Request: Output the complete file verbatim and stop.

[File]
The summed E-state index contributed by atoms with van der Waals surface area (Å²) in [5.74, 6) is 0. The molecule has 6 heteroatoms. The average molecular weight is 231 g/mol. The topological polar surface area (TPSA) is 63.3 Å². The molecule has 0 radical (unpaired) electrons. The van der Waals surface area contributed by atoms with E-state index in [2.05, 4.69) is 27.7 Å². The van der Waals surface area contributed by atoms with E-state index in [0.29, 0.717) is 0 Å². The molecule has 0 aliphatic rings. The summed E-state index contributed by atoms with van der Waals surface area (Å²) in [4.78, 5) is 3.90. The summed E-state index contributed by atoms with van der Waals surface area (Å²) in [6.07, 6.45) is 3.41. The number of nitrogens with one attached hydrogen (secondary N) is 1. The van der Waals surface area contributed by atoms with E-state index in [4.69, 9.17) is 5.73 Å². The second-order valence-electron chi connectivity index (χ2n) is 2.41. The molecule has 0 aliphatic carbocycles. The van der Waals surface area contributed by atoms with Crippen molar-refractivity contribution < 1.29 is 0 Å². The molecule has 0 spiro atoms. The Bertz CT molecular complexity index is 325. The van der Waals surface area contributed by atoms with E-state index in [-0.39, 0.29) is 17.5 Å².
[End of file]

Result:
The summed E-state index contributed by atoms with van der Waals surface area (Å²) in [5.74, 6) is 0. The molecule has 6 heteroatoms. The average molecular weight is 231 g/mol. The topological polar surface area (TPSA) is 63.3 Å². The molecule has 0 radical (unpaired) electrons. The van der Waals surface area contributed by atoms with E-state index in [2.05, 4.69) is 27.7 Å². The van der Waals surface area contributed by atoms with E-state index in [0.29, 0.717) is 0 Å². The molecule has 0 aliphatic rings. The summed E-state index contributed by atoms with van der Waals surface area (Å²) in [4.78, 5) is 3.90. The summed E-state index contributed by atoms with van der Waals surface area (Å²) in [6.07, 6.45) is 3.41. The number of nitrogens with one attached hydrogen (secondary N) is 1. The van der Waals surface area contributed by atoms with E-state index in [4.69, 9.17) is 5.73 Å². The second-order valence-electron chi connectivity index (χ2n) is 2.41. The molecule has 0 aliphatic carbocycles. The van der Waals surface area contributed by atoms with Crippen molar-refractivity contribution < 1.29 is 0 Å². The molecule has 0 spiro atoms. The Bertz CT molecular complexity index is 325. The van der Waals surface area contributed by atoms with E-state index in [-0.39, 0.29) is 17.5 Å².